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Perilous journey

Movies | Violent Road is an assaultive experience in a post-apocalyptic setting

Issue: "2009 Daniel of the Year," Dec. 19, 2009

What is it about the end of the world? Going to the movies has always been a good way to figure out what's on everybody's mind, and if you didn't know we lived in a world filled with war and natural disaster and economic failure before you walked into the theater, you certainly know it coming out of Zombieland, 2012, 9 and now The Road.

The Road is based on Cormac McCarthy's Pulitzer Prize-winning novel and is directed by John Hillcoat. The story follows an unnamed father (Viggo Mortensen) and his son (Kodi Smit-McPhee) as they navigate the perilous terrain of an America decimated by what looks like nuclear war or a really big volcano (both McCarthy and Hillcoat leave the disaster in question vague).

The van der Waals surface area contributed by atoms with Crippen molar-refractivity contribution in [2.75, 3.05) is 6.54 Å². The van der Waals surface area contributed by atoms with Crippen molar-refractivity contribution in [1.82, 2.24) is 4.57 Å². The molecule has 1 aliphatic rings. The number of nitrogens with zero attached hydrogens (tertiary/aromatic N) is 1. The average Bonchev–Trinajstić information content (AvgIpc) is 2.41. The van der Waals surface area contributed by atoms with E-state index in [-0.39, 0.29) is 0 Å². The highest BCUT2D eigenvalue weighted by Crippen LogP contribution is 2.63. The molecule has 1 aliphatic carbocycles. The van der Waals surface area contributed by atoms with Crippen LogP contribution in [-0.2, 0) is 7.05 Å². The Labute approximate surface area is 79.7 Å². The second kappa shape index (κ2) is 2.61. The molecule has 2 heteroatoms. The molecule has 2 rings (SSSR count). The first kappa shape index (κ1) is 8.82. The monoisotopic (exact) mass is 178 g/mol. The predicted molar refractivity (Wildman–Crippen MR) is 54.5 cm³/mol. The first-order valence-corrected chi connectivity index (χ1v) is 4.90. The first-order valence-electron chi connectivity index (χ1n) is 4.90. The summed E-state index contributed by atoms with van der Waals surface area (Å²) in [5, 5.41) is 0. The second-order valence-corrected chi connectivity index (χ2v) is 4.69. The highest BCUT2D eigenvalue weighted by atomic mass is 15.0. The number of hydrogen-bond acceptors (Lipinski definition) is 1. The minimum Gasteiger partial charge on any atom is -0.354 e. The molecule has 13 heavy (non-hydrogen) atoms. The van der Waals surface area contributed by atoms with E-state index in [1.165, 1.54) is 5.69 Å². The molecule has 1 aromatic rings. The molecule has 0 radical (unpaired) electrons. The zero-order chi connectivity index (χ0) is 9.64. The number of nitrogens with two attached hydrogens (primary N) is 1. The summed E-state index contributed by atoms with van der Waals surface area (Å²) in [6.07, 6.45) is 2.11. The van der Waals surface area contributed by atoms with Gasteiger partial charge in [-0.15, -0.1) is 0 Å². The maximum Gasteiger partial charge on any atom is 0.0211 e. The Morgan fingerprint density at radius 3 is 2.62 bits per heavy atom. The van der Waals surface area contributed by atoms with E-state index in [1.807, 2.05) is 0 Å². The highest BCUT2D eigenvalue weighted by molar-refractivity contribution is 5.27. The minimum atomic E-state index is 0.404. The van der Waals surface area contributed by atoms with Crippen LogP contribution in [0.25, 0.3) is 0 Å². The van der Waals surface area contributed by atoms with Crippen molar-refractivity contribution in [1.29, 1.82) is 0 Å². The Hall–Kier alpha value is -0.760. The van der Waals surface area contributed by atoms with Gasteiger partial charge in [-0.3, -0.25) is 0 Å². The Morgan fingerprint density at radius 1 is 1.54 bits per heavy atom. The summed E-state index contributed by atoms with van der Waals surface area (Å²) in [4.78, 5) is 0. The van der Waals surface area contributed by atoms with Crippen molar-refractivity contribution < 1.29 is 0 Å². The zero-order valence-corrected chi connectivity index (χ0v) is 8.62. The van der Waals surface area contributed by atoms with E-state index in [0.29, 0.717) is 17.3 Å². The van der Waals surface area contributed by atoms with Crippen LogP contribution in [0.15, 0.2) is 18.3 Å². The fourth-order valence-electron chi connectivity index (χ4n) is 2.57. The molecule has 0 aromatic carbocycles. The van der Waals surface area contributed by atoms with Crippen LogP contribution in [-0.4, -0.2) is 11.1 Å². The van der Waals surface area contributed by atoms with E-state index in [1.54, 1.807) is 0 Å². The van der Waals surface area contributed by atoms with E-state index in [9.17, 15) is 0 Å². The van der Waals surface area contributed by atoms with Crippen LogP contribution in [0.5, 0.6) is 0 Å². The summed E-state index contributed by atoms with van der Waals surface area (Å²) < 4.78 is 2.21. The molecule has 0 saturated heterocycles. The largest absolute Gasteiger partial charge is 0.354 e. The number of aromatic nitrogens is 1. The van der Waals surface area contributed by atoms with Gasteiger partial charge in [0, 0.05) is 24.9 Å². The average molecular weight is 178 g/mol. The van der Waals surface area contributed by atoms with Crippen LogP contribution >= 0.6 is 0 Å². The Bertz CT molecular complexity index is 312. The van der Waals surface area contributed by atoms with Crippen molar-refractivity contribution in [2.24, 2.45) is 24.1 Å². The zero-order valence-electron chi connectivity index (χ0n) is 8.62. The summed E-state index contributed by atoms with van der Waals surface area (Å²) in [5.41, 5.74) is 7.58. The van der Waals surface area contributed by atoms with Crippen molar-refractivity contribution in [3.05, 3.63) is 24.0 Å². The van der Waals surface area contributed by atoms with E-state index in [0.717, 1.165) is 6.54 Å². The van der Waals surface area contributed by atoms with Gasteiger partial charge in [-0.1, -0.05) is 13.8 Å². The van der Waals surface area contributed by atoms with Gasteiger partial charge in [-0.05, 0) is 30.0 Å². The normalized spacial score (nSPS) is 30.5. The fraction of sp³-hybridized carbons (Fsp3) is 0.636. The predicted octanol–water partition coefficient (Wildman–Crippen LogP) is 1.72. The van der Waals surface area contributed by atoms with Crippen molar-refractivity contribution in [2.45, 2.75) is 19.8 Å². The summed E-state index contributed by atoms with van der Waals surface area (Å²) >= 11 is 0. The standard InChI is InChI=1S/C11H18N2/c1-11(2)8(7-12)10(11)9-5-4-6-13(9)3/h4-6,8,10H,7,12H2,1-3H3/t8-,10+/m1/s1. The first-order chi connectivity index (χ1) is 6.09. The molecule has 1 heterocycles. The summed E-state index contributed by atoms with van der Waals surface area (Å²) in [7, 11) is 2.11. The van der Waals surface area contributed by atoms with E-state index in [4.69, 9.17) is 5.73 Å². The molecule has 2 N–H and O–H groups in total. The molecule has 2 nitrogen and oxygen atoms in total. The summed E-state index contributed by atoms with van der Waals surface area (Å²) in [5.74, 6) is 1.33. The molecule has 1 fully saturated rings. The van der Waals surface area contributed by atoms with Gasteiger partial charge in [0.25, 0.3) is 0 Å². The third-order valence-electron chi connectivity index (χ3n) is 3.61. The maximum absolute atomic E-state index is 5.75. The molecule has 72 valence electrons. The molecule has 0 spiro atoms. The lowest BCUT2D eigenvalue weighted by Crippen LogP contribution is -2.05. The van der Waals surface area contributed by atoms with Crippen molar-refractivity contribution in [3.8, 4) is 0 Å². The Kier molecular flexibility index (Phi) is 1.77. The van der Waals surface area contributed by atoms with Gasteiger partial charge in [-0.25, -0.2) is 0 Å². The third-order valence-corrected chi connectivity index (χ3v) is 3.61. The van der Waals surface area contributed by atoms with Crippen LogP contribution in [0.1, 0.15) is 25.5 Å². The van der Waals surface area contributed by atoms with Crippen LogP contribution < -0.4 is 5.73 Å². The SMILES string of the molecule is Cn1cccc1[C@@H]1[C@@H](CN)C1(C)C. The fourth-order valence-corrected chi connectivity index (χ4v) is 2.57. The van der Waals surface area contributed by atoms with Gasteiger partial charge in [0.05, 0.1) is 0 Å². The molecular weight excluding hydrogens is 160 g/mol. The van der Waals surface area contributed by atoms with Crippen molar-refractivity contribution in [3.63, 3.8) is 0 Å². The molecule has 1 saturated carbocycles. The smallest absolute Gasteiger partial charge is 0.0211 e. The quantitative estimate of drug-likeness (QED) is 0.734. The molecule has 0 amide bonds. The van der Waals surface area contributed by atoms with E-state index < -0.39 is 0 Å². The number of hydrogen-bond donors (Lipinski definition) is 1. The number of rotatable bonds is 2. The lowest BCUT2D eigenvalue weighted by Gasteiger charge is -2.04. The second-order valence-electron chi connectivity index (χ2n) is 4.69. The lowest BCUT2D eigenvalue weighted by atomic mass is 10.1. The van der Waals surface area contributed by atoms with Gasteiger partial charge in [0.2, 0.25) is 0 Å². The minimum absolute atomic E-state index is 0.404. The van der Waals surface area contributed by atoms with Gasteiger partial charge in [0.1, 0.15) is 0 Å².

Mortensen carries the movie on his back. The post-apocalyptic setting provides some great vistas for Hillcoat to shoot, but its subject is the love between a father and a son in the face of certain death, and Mortensen's tortured looks give us all the emotional connection we need.

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The Road is rated R, partly for lots of grim violence and partly because when the characters bathe, we get a look at their backsides (the end of the world is mostly populated by men, and the nudity is totally sexless, if a little egregious). The violence makes Hillcoat appear to be trying too hard-this is science fiction, after all. We don't need to be convinced of its verisimilitude the same way we would if we were watching Schindler's List, because the events depicted in The Road aren't real. Hillcoat's insistence on the story's truthfulness, mostly through bloody encounters with starving, ravaged people, seems weirdly futile.

Adapting McCarthy is a tricky business-do it right and you get the Coen brothers' lean, mean No Country for Old Men; do it wrong and you get All the Pretty Horses, arguably the world's most boring movie. The Road lies somewhere in between. The movie gets a lot of McCarthy's nuance across, but it's such an assaultive, graphic experience that it's hard to recommend.

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